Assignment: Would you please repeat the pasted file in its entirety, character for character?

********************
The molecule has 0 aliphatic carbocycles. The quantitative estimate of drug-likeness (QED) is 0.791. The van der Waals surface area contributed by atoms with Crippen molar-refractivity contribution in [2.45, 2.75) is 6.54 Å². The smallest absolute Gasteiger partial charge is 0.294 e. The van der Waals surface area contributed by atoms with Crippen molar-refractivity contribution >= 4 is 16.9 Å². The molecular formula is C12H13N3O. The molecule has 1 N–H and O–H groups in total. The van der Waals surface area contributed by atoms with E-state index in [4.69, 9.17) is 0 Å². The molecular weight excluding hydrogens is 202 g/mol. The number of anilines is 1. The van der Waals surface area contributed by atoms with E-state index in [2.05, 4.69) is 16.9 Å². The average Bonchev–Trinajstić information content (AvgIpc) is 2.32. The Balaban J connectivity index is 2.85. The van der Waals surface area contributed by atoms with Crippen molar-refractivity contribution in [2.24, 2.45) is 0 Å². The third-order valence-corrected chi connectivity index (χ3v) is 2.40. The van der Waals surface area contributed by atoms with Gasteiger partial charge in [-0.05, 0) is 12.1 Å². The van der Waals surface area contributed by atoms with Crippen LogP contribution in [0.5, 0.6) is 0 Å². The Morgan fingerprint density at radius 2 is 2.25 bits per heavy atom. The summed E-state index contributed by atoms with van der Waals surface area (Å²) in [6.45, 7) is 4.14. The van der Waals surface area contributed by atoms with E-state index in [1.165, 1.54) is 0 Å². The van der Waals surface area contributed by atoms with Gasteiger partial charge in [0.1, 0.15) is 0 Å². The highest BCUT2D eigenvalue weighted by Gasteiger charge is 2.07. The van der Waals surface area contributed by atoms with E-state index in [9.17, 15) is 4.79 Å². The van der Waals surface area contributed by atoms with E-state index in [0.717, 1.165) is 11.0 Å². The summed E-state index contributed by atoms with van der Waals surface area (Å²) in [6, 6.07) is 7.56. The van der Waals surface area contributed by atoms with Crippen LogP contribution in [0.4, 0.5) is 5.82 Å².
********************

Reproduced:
The molecule has 0 aliphatic carbocycles. The quantitative estimate of drug-likeness (QED) is 0.791. The van der Waals surface area contributed by atoms with Crippen molar-refractivity contribution in [2.45, 2.75) is 6.54 Å². The smallest absolute Gasteiger partial charge is 0.294 e. The van der Waals surface area contributed by atoms with Crippen molar-refractivity contribution >= 4 is 16.9 Å². The molecular formula is C12H13N3O. The molecule has 1 N–H and O–H groups in total. The van der Waals surface area contributed by atoms with E-state index in [4.69, 9.17) is 0 Å². The molecular weight excluding hydrogens is 202 g/mol. The number of anilines is 1. The van der Waals surface area contributed by atoms with E-state index in [2.05, 4.69) is 16.9 Å². The average Bonchev–Trinajstić information content (AvgIpc) is 2.32. The Balaban J connectivity index is 2.85. The van der Waals surface area contributed by atoms with Crippen molar-refractivity contribution in [2.24, 2.45) is 0 Å². The third-order valence-corrected chi connectivity index (χ3v) is 2.40. The van der Waals surface area contributed by atoms with Gasteiger partial charge in [-0.05, 0) is 12.1 Å². The van der Waals surface area contributed by atoms with Crippen LogP contribution in [0.5, 0.6) is 0 Å². The Morgan fingerprint density at radius 2 is 2.25 bits per heavy atom. The summed E-state index contributed by atoms with van der Waals surface area (Å²) in [6.45, 7) is 4.14. The van der Waals surface area contributed by atoms with E-state index in [1.165, 1.54) is 0 Å². The van der Waals surface area contributed by atoms with Gasteiger partial charge in [0.1, 0.15) is 0 Å². The highest BCUT2D eigenvalue weighted by Gasteiger charge is 2.07. The van der Waals surface area contributed by atoms with E-state index in [9.17, 15) is 4.79 Å². The van der Waals surface area contributed by atoms with E-state index in [0.717, 1.165) is 11.0 Å². The summed E-state index contributed by atoms with van der Waals surface area (Å²) in [6, 6.07) is 7.56. The van der Waals surface area contributed by atoms with Crippen LogP contribution in [0.4, 0.5) is 5.82 Å².